While Thursday was the first night of the AHL playoffs in Manchester, not much was different in the results for the Manchester Monarchs. In the regular season, the Monarchs beat the Portland Pirates nine times through 12 meetings. Opening the playoff series in Verizon Wireless Arena, the Monarchs continued their dominance over their division rivals, taking game one by a score of 5-2.
As talked about on our playoff preview podcast, the Monarchs bread and butter is scoring early in games and playing from the lead. Jordan Weal made sure that trend continued, finding the back of the net just over two minutes into play. Skating up the ice, Weal received a pass from Sean Backman as he entered the offensive zone and fired a shot from the right circle, going off the far post and in.
Shortly after, Henrik Samuelsson continued his hot streak, by scoring his fifth goal in the last four games. After a zone entry on the power play, a Portland player lost the puck, allowing it to slowly dribble into the slot. Derek Forbort made a poor defensive play, playing the puck instead of the body, missing, and allowing Brendan Shinnimin to find Samuelsson unattended as he drove towards the far side of the net.
Midway through the first, Brian O’Neill put the Monarchs ahead once again. After sustained pressure in the offensive zone, the puck kicked out to the point, where Andrew Bodnarchuk’s slap shot hit a body in front of the net, allowing the puck to bounce to a soft spot in the Pirates’ defense for O’Neill to bury. Michael Mersch was in front of the net screening goalie Mike McKenna and was awarded an assist on the play.
At 11:27 of the second, another goal put the hometown team up by two, as Weal netted his second of the night, this time on the power play. After winning a faceoff in the attacking zone, Vincent LoVerde put a wrist shot towards the net, which was redirected in the high slot by Weal.
In the closing minutes of the period, O’Neill jumped on the two-goal train, similar to his first goal of the game. Another point shot blocked in front of the net saw the puck drop to McKenna’s right, where O’Neill beat a Pirates defender to the loose puck and backhanded one to the back of the net.
Down by three and on the man advantage, the Pirates pulled their goalie for a six-on-four advantage late in regulation. A blocked shot in front of goalie JF Berube redirected towards the corner, where captain Vincent LoVerde collected the puck and shot it 190 feet into the empty net, for a shorthanded goal.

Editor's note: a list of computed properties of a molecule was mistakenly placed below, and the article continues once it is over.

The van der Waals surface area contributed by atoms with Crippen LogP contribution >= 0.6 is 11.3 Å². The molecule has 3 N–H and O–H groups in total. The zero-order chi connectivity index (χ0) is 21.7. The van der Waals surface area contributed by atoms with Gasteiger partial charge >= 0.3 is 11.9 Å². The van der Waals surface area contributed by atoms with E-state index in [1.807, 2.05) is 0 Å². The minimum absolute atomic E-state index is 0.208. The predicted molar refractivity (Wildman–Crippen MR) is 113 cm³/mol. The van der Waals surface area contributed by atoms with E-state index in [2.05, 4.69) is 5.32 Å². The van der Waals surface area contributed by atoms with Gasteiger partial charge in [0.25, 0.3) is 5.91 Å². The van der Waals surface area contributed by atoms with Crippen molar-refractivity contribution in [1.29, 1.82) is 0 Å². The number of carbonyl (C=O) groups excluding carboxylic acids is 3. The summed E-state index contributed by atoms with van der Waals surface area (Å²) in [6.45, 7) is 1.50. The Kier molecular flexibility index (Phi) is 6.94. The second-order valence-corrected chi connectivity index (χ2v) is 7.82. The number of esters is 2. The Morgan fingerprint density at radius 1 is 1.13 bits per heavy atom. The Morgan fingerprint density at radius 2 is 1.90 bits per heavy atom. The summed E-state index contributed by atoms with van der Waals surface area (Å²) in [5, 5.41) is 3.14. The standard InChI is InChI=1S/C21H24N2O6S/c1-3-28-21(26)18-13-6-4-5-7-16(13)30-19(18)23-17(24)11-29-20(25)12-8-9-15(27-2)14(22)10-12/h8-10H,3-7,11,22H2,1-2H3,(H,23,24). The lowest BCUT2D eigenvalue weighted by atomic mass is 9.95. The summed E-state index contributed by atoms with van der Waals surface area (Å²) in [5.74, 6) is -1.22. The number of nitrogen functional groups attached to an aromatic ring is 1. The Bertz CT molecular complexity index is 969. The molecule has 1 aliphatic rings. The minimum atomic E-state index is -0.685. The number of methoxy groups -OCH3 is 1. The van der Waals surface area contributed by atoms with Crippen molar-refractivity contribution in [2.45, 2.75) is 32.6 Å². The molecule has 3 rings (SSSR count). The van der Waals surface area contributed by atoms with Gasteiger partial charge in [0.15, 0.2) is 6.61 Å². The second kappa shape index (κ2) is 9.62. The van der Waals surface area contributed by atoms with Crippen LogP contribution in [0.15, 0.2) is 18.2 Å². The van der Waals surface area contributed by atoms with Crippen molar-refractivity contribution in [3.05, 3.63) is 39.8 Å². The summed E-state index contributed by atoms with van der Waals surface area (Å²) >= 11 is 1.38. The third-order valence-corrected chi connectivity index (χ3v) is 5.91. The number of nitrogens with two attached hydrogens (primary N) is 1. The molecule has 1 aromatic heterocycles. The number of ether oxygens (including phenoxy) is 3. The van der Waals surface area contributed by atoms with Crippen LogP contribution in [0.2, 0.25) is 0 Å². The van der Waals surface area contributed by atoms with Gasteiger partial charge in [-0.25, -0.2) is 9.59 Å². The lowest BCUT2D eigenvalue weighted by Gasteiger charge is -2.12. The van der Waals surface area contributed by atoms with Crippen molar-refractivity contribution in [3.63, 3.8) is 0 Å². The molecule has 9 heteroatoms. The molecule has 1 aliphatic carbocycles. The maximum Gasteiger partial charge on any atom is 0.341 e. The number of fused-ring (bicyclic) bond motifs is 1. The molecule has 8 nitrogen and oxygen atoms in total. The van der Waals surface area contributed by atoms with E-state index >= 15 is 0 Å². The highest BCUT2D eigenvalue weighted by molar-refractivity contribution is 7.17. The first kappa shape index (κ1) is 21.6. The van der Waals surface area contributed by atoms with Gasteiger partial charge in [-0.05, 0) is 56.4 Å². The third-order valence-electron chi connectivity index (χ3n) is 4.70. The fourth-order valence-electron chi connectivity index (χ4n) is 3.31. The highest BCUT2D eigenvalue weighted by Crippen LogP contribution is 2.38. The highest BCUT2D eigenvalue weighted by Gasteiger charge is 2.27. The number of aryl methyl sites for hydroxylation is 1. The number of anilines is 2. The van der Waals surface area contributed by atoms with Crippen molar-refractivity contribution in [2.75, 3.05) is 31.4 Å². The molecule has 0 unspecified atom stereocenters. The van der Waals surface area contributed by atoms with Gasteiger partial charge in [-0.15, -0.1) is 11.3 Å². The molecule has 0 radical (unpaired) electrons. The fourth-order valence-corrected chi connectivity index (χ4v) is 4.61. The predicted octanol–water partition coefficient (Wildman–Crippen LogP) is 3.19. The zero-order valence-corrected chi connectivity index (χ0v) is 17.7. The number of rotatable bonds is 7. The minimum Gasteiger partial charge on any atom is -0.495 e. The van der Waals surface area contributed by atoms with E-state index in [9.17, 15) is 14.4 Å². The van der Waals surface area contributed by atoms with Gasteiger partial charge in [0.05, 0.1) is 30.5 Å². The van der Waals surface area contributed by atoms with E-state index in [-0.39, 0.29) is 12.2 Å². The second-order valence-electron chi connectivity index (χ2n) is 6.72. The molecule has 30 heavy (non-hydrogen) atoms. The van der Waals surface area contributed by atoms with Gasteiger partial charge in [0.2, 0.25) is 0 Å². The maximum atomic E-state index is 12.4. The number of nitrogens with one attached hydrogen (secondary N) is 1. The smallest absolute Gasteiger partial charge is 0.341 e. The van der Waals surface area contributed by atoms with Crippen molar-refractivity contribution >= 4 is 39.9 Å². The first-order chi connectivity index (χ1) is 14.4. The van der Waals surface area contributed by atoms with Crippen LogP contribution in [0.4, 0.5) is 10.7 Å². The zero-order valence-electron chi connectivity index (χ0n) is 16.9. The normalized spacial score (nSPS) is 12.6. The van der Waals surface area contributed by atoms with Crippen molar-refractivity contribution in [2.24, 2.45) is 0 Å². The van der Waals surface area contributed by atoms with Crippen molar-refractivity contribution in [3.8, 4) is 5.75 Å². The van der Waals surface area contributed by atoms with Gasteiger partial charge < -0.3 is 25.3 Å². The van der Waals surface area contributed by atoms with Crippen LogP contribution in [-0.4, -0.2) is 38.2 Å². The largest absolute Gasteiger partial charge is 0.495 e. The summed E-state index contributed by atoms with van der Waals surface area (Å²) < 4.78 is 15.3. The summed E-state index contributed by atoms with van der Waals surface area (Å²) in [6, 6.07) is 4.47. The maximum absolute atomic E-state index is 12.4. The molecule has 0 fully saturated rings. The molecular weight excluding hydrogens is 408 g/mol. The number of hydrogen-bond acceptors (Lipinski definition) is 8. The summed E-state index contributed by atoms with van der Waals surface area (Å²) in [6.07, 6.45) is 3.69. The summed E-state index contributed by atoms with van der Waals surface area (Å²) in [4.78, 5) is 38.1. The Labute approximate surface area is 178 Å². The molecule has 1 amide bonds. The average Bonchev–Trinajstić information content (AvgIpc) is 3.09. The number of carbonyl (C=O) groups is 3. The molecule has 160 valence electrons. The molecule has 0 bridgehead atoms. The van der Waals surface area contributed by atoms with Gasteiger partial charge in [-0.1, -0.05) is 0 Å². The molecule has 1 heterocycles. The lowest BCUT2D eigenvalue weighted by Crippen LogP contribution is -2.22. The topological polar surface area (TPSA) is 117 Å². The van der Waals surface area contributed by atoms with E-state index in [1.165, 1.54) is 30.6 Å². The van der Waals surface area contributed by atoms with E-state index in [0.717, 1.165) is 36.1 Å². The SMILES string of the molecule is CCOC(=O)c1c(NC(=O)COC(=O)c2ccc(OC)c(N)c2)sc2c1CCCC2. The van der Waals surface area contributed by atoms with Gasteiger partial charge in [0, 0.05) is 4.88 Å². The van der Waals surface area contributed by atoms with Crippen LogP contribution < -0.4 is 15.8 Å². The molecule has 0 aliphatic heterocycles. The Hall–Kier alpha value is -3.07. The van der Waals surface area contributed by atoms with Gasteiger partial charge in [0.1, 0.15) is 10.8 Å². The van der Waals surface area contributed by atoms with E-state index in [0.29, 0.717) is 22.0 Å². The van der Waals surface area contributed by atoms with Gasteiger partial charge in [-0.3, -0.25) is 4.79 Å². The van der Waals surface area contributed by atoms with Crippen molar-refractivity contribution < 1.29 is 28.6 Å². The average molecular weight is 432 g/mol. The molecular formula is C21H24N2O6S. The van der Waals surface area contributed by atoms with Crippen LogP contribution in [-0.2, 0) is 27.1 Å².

With under a minute to play, the Pirates would score on the same power play in which LoVerde added his tally, making it a 5-2 affair. The story of redirected shots continued, as an initial shot hit a body and bounced onto the stick of Jordan Szwarz, who buried it into the back of the net.
Despite a large amount of goals, there was a curiously low amount of shots, as the Monarchs out-shot Portland 23-16. There were clear jitters from both teams starting the game, but neither team settled into playing their best hockey at any point.
While shot totals were low, there was no lack of physical play, as both teams played a rough and tumble game, filled with forays after every whistle. As division rivals, the two teams do not like each other, and it showed on Thursday. Expect the rough stuff to ramp up as the series presses on.
In goal, Berube looked a little shaky early on, but settled in nicely as the game progressed. Though he only made 14 saves, plenty were on grade-A scoring chances, allowing Berube to flash his best asset, an incredibly fast glove hand.
At the other end, McKenna struggled mightily, allowing four goals on 14 shots. Both of O’Neill’s goals were likely stoppable shots for McKenna. Don’t be surprised if Louis Domingue finds himself starting in game two, or at some point in this series.
Thursday looked to be a statement game for Weal. After being shafted on his shot at playing his first NHL game in the Kings’ last regular season game, Weal seemed determined to put on a show, as nearly every member of the Kings’ front office, scouts included, were in Manchester for the playoff opener. What Weal did was nothing short of dominating from puck drop to final buzzer. His ability to create offense and control the pace of the game were on full display, as he seemed to be able to do whatever he wanted on the ice.